How Product-Led News Organisations Are Structured

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How to structure a product-led news organisation is the focus of this report.

“How Product-Led News Organisations Are Structured” is organised into two parts:

  • Part one looks at dependencies and how product works with different departments.
  • Part two digs into organisation structures and processes to look at how product teams support the goals of various departments and bring their assorted priorities together.

Written by INMA Product & Tech Initiative Lead Jodie Hopperton, the report provides comprehensive insights into possible approaches to product management within organisational frameworks and business models.


Jodie Hopperton, Product & Tech Initiative Lead, INMA

Who should read this report

Media company leaders and news organisation teams responsible for organisational structure and product management

Detailed overview

The report provides comprehensive insights into possible approaches to product management within organisational frameworks and business models.

According to Hopperton, as more companies focus on product-led strategies, it’s vital to understand the complexities and nuances of organising and executing them. That means considering what the structure should look like and understanding the processes and dependencies that can affect how it is organised.

“How Product-Led News Organisations Are Structured” features 11 case studies to show various perspectives and illustrate how news companies around the world are tackling organisation.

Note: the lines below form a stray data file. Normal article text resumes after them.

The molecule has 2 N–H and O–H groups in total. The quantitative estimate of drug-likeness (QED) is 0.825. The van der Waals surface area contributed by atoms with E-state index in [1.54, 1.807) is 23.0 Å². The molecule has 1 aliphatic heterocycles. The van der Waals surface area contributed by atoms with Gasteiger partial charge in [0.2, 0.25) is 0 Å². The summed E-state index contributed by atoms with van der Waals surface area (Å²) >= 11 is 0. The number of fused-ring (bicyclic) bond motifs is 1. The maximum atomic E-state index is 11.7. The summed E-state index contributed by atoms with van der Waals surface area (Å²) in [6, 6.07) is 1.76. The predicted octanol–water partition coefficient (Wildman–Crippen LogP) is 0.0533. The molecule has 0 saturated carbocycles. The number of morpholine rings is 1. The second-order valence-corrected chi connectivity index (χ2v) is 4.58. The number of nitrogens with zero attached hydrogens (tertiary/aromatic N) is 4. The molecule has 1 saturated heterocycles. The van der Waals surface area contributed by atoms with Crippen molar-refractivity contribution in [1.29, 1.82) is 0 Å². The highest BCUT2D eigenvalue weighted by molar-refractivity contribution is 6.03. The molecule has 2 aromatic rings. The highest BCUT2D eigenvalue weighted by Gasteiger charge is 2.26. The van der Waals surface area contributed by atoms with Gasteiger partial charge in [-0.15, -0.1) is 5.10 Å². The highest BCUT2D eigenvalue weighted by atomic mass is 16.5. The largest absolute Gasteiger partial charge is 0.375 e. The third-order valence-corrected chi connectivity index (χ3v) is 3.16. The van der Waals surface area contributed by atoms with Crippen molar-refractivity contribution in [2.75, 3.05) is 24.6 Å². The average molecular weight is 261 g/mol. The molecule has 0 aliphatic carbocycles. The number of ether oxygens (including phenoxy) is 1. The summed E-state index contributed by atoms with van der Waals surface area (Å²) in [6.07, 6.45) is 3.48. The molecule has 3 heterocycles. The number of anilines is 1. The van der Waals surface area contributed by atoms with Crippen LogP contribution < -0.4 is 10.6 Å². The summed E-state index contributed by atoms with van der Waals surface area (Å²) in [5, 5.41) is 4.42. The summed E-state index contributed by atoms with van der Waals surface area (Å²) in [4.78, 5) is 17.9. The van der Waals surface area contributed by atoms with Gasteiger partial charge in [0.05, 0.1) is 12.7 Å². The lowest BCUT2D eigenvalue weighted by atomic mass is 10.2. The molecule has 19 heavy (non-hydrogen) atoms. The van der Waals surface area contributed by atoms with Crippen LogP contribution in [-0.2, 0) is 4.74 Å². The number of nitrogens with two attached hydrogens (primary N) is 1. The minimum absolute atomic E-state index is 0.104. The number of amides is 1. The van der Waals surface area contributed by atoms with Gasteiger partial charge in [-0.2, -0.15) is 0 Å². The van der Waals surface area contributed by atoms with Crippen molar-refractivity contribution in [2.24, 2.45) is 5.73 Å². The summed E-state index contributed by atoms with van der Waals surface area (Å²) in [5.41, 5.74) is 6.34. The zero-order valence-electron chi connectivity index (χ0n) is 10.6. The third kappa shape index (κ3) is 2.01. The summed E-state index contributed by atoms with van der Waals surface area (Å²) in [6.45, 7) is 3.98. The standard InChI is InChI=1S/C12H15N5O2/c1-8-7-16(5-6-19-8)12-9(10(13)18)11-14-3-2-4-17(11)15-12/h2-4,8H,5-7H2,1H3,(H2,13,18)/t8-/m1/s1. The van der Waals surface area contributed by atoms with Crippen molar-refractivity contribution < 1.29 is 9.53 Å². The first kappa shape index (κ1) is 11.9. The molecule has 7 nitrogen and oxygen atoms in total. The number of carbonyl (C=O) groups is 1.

Case studies from The Hindu, Torstar, Stuff, Ringier Axel Springer, The Washington Post, Mediahuis NL, Schibsted, Euronews, The New York Times, NZZ, and Der Spiegel are included to illustrate:

  • Organising a product-led media company depends on the ability to iterate as the business environment changes, technology evolves, and goalposts are moved accordingly.
  • A shared goal — whether that means creating a North Star or having an OKR structure — provides the road map to get started.
  • Creating a balanced team that has diversity of thought, experience, and skills often means there may be friction within the group, but sometimes opposing mindsets and experience can yield a more innovative outcome.
  • While structure is important, culture is an even more vital consideration.
  • Getting the right people in place is more important than the right structure, so news companies should prioritise people as part of the planning process, be clear in communicating goals and expectations, and celebrate the successes along the way.

INMA’s Product & Tech Initiative looks at how media organisations can utilise technology and develop standout products, creating offerings that delight customers and enhance business growth. Key areas of initiative focus include staying nimble in a legacy landscape, fluid cross-platform media experiences, and foundational processes that support the business.

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